We also explained that you have to get the form right so it's not lost in the maritime postal service, and they learned how to address an envelope. Of course it was curled around a bottle, but they were properly addressed.

Did the children get replies to their letters?

Yes, as a matter of fact, they did. We had a volunteer come in, dressed as a pirate, and the kids were able to interview him. We taught them about basic interview questioning forms. They learned about leading questions, open-ended questions, things like that.

Tell me about another project.

Our second day project was writing for pets. We talked about the importance of knowing your audience and writing for a purpose. So they wrote stories for pets. Even if they don't have down the finer points of English, a dog — or a goldfish — can enjoy their story.

We also did a small unit on filmmaking. We had the kids write a script for a commercial. Scripts exist to be filmed, so we filmed them. Everything we filmed was tied into what they wrote, so it's relevant to them.

When we get the kids excited, when they care about the final thing, there's genuine motivation.

How do these projects help their English skills?

We create a really immersive environment, which goes really well with project-based learning. Even when the kids aren't as confident in English, they see the project coming together and it's very hands-on.

We think the project-based approach works because they see the outcome, not just the process, and they're willing to work through the process, to get to the payoff at the end. It just feels less like a drill when they see an end result.

Do you see this as different from what happens in school?

It's different in school. In school, you're made to feel different. You get pulled out of class to go work on English. But here, it's about confidence building, and showing them they can do it.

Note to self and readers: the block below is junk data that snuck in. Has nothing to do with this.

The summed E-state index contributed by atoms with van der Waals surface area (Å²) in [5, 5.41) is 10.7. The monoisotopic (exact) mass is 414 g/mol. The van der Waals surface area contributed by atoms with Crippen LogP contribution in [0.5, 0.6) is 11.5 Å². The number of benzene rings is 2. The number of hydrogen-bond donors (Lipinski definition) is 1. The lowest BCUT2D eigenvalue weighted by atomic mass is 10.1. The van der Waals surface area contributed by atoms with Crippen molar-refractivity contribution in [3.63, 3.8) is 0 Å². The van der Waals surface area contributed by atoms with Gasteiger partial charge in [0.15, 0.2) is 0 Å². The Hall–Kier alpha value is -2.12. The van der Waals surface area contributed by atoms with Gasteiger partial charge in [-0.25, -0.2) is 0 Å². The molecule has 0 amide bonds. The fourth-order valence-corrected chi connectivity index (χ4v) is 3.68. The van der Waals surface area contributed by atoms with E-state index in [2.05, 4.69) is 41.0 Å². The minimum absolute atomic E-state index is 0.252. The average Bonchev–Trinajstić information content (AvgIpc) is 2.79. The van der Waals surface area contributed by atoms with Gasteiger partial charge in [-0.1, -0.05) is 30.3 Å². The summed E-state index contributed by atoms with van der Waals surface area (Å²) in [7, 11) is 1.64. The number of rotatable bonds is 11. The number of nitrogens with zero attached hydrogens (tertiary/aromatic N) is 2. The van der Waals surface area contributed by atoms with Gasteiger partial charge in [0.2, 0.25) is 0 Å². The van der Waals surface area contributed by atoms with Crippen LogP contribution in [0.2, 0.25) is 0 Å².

We have kids at varying levels of proficiency, this last summer we had kids who were pretty obviously ELL kids and others that you would never know had not spoken English all their lives. But it shows them they can work with a variety of kids and being comfortable with that. They didn't feel apart from others. Everyone was doing the same thing regardless of their language skills.

What do you think is the biggest thing they take away from the camp?

Well, literally, they take away their own book. We have a story-making session that's all about encouraging kids to write. This is the very first day. The class collaborates on two-thirds of a book, then they each write their own ending.

We have volunteers at computers, to write down their story endings. We have the words projected up on a wall so they can literally see the writing process and we have someone else who is illustrating their story. We have a binding machine and print out the text and pictures. By the end of the day, every kid walks out with their own book.

To learn more about this organization and their efforts, visit the 826LA Homepage.

Share My Lesson. For teachers, by teachers.

National Education Association. How Educators Can Advocate for English Language Learners.